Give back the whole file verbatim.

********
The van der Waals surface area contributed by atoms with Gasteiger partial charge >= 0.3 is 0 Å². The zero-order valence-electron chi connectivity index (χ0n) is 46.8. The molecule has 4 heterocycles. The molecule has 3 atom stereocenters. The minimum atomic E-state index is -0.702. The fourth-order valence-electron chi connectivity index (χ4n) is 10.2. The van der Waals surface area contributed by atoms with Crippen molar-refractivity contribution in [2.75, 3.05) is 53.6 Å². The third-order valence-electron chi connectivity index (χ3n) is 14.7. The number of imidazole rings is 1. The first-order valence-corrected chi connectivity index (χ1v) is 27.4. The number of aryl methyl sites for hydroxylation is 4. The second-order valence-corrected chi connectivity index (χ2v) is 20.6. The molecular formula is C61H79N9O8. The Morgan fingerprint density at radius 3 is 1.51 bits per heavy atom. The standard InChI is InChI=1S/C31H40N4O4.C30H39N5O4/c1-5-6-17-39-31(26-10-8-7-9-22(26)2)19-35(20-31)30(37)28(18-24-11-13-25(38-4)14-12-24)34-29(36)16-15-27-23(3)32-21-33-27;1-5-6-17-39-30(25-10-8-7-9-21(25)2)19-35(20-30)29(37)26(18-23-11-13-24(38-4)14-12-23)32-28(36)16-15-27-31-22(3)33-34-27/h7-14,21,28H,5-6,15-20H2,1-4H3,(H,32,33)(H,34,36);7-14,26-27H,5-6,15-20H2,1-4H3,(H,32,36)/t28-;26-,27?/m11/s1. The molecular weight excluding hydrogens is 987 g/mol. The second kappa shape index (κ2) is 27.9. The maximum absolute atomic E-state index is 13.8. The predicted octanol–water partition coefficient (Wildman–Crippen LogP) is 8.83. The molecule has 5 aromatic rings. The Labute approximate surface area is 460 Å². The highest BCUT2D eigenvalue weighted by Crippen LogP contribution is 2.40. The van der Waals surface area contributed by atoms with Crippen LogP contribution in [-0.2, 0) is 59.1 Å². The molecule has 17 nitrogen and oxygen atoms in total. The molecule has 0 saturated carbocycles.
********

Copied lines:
The van der Waals surface area contributed by atoms with Gasteiger partial charge >= 0.3 is 0 Å². The zero-order valence-electron chi connectivity index (χ0n) is 46.8. The molecule has 4 heterocycles. The molecule has 3 atom stereocenters. The minimum atomic E-state index is -0.702. The fourth-order valence-electron chi connectivity index (χ4n) is 10.2. The van der Waals surface area contributed by atoms with Crippen molar-refractivity contribution in [2.75, 3.05) is 53.6 Å². The third-order valence-electron chi connectivity index (χ3n) is 14.7. The number of imidazole rings is 1. The first-order valence-corrected chi connectivity index (χ1v) is 27.4. The number of aryl methyl sites for hydroxylation is 4. The second-order valence-corrected chi connectivity index (χ2v) is 20.6. The molecular formula is C61H79N9O8. The Morgan fingerprint density at radius 3 is 1.51 bits per heavy atom. The standard InChI is InChI=1S/C31H40N4O4.C30H39N5O4/c1-5-6-17-39-31(26-10-8-7-9-22(26)2)19-35(20-31)30(37)28(18-24-11-13-25(38-4)14-12-24)34-29(36)16-15-27-23(3)32-21-33-27;1-5-6-17-39-30(25-10-8-7-9-21(25)2)19-35(20-30)29(37)26(18-23-11-13-24(38-4)14-12-23)32-28(36)16-15-27-31-22(3)33-34-27/h7-14,21,28H,5-6,15-20H2,1-4H3,(H,32,33)(H,34,36);7-14,26-27H,5-6,15-20H2,1-4H3,(H,32,36)/t28-;26-,27?/m11/s1. The molecular weight excluding hydrogens is 987 g/mol. The second kappa shape index (κ2) is 27.9. The maximum absolute atomic E-state index is 13.8. The predicted octanol–water partition coefficient (Wildman–Crippen LogP) is 8.83. The molecule has 5 aromatic rings. The Labute approximate surface area is 460 Å². The highest BCUT2D eigenvalue weighted by Crippen LogP contribution is 2.40. The van der Waals surface area contributed by atoms with Crippen LogP contribution in [-0.2, 0) is 59.1 Å². The molecule has 17 nitrogen and oxygen atoms in total. The molecule has 0 saturated carbocycles.